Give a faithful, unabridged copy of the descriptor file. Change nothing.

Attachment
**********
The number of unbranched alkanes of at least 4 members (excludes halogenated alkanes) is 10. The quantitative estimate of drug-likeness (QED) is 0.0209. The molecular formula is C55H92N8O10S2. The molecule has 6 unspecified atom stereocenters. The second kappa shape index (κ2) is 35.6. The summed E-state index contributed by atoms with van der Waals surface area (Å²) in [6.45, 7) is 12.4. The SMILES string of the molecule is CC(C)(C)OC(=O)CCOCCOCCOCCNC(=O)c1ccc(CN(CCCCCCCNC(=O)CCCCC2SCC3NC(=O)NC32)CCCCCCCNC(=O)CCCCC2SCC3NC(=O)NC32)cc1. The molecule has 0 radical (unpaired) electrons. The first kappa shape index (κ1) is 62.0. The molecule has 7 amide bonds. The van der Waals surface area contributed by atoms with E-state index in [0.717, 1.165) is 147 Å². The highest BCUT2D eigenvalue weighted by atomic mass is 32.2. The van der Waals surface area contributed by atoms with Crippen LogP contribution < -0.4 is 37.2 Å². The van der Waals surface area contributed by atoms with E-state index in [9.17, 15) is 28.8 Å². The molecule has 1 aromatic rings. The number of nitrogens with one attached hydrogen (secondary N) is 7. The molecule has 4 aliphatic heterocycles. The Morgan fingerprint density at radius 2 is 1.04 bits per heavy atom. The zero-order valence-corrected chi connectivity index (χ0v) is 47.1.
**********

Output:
The number of unbranched alkanes of at least 4 members (excludes halogenated alkanes) is 10. The quantitative estimate of drug-likeness (QED) is 0.0209. The molecular formula is C55H92N8O10S2. The molecule has 6 unspecified atom stereocenters. The second kappa shape index (κ2) is 35.6. The summed E-state index contributed by atoms with van der Waals surface area (Å²) in [6.45, 7) is 12.4. The SMILES string of the molecule is CC(C)(C)OC(=O)CCOCCOCCOCCNC(=O)c1ccc(CN(CCCCCCCNC(=O)CCCCC2SCC3NC(=O)NC32)CCCCCCCNC(=O)CCCCC2SCC3NC(=O)NC32)cc1. The molecule has 0 radical (unpaired) electrons. The first kappa shape index (κ1) is 62.0. The molecule has 7 amide bonds. The van der Waals surface area contributed by atoms with E-state index in [0.717, 1.165) is 147 Å². The highest BCUT2D eigenvalue weighted by atomic mass is 32.2. The van der Waals surface area contributed by atoms with Crippen LogP contribution < -0.4 is 37.2 Å². The van der Waals surface area contributed by atoms with E-state index in [9.17, 15) is 28.8 Å². The molecule has 1 aromatic rings. The number of nitrogens with one attached hydrogen (secondary N) is 7. The molecule has 4 aliphatic heterocycles. The Morgan fingerprint density at radius 2 is 1.04 bits per heavy atom. The zero-order valence-corrected chi connectivity index (χ0v) is 47.1.